Blog, Uncategorized

Hi guys!

Long time no see, I know, but that’s because I’ve been working on something new!

Off Your Chest is a blog that aims to build a community through interesting discussions, reflections, and advice on mental health/managing mental illness. You can read more about it here.

We want you guys to contribute anything and everything that might be useful to others/interesting to the community, so please don’t be shy about that – more info is on the site and anonymous posts are absolutely fine!

I’m really happy with how it’s going so far, and would love for you guys to be involved. Follow the new page to stay updated, and share it with anyone that it could help!

Love to you all!

Fred x



As some of you may have noticed, I haven’t been posting much in recent weeks, but there’s more to this brief hiatus than a simple explanation of idle laziness. It all started with the news that I would be starting a new job in the second week of January, the details of which I will spare you, but the significance of this opportunity is great; it’s something that I have wanted to achieve for a long, long time, and felt sure that I wasn’t going to let anxiety creep up and ruin anything before I’d even had time to enjoy it. I have, therefore, busied myself with strengthening my mental steel, and have discovered a few tips that may be of use to you. Without further ado, here they are:


Routines are something that I usually dread, but I’ve grown especially fond of them. The premise of laying out a particular set of activities may seem boring and useless at a superficial glance, but I think this has impacted my mental health in a rather extreme way, and I would seriously urge you to try it before mocking its worth.

A good routine is one that is personal to you, and this is where I messed up at first; trust me, it’s no use finding a template from the internet and deciding that you’ll do that, because you will have different preferences to the person that created it, and all that you’re doing is making it harder for you to stick to. I, for example, don’t feel like whole day routines benefit me in any way, as I do an eclectic mixture of things and to try and schedule them all would be absolute chaos, so I have a ‘Split Routine’, which includes the early morning and the late evening. For the sake of a demonstration, here is mine:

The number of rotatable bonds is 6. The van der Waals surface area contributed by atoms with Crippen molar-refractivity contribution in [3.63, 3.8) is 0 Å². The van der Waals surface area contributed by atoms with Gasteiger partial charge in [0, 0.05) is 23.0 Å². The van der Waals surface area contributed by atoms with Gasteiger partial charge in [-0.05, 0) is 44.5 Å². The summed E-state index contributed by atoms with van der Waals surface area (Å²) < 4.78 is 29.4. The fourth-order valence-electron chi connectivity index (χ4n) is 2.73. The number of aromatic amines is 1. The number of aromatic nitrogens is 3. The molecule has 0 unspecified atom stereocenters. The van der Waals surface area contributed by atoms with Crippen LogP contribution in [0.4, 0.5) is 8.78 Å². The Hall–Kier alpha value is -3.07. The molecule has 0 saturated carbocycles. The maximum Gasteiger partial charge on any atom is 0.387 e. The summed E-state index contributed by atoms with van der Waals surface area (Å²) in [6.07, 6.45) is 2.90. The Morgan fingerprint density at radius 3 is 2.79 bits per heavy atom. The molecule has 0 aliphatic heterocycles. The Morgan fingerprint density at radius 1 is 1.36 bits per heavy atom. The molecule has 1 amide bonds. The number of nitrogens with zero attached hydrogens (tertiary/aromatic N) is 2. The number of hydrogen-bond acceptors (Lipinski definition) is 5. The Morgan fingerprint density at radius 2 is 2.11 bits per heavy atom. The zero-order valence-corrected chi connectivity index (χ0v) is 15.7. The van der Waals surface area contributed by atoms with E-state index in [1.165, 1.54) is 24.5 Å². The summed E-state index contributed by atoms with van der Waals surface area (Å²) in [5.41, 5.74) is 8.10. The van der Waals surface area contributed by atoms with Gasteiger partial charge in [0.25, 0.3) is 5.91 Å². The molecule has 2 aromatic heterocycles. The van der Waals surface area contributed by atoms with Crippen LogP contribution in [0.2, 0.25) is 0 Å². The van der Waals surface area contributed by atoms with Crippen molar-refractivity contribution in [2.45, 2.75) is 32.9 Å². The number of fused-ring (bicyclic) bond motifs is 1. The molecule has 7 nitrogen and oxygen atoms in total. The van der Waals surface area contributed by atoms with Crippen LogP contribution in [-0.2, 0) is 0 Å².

• 5.50 AM – MEDITATE
  • 7.20 AM – WRITE

Which then leads to my evening routine:

  • 8.30 PM – BATH OR SHOWER
  • 10.00 PM – SLEEP

Now, obviously, this is extremely tailored to me: I like early rises, you may not; I read books about PR & Marketing with breakfast, as that’s relevant to my work; I go to bed relatively early as I find that’s what suits me… The whole point is that you make something that ensures you do something that’s valuable, enjoyable, and calming, and hopefully, you will reap the same reward that I have. With my routine there to ground my day, I find myself not worrying about what I have to do or when I have to do it, and it also ensures that I’ve done something productive with my time. It isn’t a particularly strict schedule, as I feel that would make me more anxious rather than alleviate anything, but it anchors my mornings and evenings perfectly. 


If I say meditation to you, you’ll probably think of sitting crossed legged on the floor, choking on the thick clouds of incense, and singing some strange chants that are meant to awaken some long forgotten part of you that may or may not even exist. I don’t blame you; having a father that is rather spiritually inclined, and having watched him do the above ritual since I was a small child, I had the same thoughts, but I’m glad I’ve been proven wrong.

Here is where I introduce you all to Headspace, an app that provides guided meditation (based on secular teachings and scientifically proven results), and I now wouldn’t dream of starting my day with anything else. Taking as little as ten minutes out of your day to stop and process your thoughts can dramatically change your relationship to anxiety, and enable you to retain some clarity of thought when you need it most. It has worked wonders, and teaches you an awful lot about how your mind works. If there’s anything from this list that I think you should try, it would have to be this.


The daily diary is really quite a fun thing to do, and allows you to express your emotions and thoughts about the past 24 hours, thus freeing up a little of your mind to relax. I write every evening in a little notebook, in pencil for some reason, and simply write a chronological entry of my day, including any further thoughts I may have, or an emotion I’ve felt.